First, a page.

In an attempt to address supply issues that emerged during the 2011 Libya air campaign, NATO has developed a plan to jointly acquire large volumes of air-to-ground munitions, said the head of the NATO Military Committee Danish Army Gen. Knud Bartels in Washington, D.C., on Thursday. Bartels, who was chief of defense of Denmark during the campaign, said Denmark ran out of munitions, but was resupplied within seven days. Resupply had more to do with guidance sets for bombs than the actual bombs themselves, he noted. Now, as a result of NATO’s smart defense initiative, the joint acquisition of these sets and munitions is “beginning to grow,” he said. “It doesn’t necessarily mean that we only have one depot,” he said, but that nations will get together and form joint acquisition efforts to procure munitions in a “substantial amount,” allowing for greater savings as well as a “greater ability to react at short notice” to contingencies. The plan is now in place, and is something that could be expanded upon in the future, said Bartels, who urged the aerospace industry to aid the Alliance in these efforts as well.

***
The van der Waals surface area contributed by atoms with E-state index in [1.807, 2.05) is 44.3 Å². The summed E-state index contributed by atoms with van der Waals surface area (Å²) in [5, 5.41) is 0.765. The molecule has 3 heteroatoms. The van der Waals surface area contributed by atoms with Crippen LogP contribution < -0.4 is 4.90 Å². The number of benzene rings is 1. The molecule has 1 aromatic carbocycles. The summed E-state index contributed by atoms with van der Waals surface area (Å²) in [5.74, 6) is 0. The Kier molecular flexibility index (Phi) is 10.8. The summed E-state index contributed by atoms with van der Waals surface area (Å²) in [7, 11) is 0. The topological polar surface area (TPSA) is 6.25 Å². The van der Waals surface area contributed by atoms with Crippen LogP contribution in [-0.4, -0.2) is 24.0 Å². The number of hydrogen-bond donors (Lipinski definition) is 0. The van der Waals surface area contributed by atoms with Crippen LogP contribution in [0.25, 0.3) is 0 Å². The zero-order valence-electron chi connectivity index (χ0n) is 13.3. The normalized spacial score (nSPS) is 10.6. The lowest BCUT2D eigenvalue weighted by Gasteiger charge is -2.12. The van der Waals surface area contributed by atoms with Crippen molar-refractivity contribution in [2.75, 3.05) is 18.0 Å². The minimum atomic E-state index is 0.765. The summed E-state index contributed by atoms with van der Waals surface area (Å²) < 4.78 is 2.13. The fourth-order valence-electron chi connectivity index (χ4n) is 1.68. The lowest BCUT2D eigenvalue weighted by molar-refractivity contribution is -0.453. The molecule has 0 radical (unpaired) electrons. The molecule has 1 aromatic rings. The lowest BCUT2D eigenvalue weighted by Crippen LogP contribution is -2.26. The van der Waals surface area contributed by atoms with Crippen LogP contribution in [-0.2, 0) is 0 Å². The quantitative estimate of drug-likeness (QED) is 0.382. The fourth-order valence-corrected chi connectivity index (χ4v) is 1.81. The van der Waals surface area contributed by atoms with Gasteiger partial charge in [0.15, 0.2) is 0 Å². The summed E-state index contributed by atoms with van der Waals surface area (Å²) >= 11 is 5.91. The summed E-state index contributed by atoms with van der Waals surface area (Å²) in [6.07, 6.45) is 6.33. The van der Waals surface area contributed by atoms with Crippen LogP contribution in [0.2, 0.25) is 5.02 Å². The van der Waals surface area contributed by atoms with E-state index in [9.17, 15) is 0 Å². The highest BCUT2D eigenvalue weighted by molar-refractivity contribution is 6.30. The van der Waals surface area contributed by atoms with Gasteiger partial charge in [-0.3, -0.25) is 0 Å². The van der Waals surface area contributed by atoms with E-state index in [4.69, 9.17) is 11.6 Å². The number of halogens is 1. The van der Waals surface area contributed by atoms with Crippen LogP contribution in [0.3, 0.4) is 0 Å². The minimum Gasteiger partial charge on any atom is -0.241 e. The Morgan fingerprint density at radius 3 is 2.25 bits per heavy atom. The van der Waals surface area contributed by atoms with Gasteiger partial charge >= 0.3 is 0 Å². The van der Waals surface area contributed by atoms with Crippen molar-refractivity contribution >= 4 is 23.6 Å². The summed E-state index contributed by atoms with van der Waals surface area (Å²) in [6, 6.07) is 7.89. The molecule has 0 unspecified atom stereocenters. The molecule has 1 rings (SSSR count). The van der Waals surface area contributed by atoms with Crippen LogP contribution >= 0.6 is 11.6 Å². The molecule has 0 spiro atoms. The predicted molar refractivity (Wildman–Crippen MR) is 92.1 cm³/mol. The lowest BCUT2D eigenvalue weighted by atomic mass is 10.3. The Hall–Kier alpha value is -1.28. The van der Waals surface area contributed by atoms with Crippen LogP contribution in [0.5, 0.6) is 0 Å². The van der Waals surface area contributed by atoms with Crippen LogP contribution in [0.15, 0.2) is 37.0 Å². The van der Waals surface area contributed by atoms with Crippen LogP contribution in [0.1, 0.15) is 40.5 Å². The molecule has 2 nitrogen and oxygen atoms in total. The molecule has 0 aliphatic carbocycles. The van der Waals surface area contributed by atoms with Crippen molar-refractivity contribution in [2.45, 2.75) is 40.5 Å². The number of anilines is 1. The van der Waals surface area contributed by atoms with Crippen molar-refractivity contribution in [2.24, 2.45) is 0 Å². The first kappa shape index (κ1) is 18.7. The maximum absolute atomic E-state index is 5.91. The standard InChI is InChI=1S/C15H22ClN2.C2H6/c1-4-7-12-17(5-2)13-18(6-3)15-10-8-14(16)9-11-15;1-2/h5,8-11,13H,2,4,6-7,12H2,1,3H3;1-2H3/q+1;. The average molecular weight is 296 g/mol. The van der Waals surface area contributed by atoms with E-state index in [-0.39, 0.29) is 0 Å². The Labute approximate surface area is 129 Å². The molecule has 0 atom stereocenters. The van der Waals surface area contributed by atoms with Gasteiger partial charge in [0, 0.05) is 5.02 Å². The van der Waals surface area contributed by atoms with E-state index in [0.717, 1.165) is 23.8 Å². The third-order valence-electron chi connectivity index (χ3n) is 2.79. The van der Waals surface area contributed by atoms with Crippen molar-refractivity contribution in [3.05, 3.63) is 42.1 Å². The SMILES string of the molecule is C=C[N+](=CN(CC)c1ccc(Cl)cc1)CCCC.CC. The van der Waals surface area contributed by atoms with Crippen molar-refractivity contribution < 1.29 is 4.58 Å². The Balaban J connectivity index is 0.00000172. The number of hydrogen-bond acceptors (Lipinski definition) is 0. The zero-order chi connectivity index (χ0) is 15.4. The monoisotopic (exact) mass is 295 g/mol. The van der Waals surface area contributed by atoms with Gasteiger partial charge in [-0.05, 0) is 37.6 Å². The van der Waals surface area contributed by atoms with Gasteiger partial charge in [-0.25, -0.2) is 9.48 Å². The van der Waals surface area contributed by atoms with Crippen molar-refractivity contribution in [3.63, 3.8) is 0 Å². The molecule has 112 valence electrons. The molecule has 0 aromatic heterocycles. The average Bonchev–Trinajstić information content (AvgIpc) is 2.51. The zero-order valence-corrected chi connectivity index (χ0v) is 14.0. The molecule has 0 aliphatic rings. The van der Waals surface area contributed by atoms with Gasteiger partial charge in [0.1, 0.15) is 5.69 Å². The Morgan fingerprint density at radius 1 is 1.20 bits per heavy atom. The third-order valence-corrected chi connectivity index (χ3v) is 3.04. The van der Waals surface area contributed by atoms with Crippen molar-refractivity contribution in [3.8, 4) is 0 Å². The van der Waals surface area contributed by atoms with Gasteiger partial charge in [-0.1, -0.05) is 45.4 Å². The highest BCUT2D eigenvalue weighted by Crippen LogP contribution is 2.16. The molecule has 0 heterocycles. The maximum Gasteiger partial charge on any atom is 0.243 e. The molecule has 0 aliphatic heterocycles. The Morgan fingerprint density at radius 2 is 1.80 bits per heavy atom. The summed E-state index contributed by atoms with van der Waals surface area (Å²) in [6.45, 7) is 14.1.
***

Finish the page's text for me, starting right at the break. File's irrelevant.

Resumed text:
Feb. 24, 2024
Timely aid for Ukraine, particularly long-range weapons, is critical to western security, CSIS panelists said, suggesting the war in Europe could end in 2025 if either side runs out of resources.